Newspaper of The New York Herald, May 26, 1856, Page 1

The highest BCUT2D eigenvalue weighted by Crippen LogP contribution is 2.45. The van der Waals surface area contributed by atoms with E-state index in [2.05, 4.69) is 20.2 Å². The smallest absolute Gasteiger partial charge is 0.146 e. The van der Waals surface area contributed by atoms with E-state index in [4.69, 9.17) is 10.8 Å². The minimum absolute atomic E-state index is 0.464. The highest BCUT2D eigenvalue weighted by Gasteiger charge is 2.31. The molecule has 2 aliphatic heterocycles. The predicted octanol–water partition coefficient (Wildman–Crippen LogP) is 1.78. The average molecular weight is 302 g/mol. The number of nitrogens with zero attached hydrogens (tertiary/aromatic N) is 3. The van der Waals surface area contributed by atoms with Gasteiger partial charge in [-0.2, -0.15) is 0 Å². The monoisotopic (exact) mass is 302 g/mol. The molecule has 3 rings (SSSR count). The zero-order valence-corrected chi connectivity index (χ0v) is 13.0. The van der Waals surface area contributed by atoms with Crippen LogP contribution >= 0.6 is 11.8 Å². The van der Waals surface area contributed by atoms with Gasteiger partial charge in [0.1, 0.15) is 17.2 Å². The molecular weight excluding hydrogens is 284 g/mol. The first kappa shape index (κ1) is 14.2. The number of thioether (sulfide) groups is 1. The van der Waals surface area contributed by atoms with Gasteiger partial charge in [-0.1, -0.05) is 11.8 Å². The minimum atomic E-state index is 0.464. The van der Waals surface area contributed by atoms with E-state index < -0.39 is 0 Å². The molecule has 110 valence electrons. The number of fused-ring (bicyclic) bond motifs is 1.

Newspaper of The New York Herald dated May 26, 1856 Page 1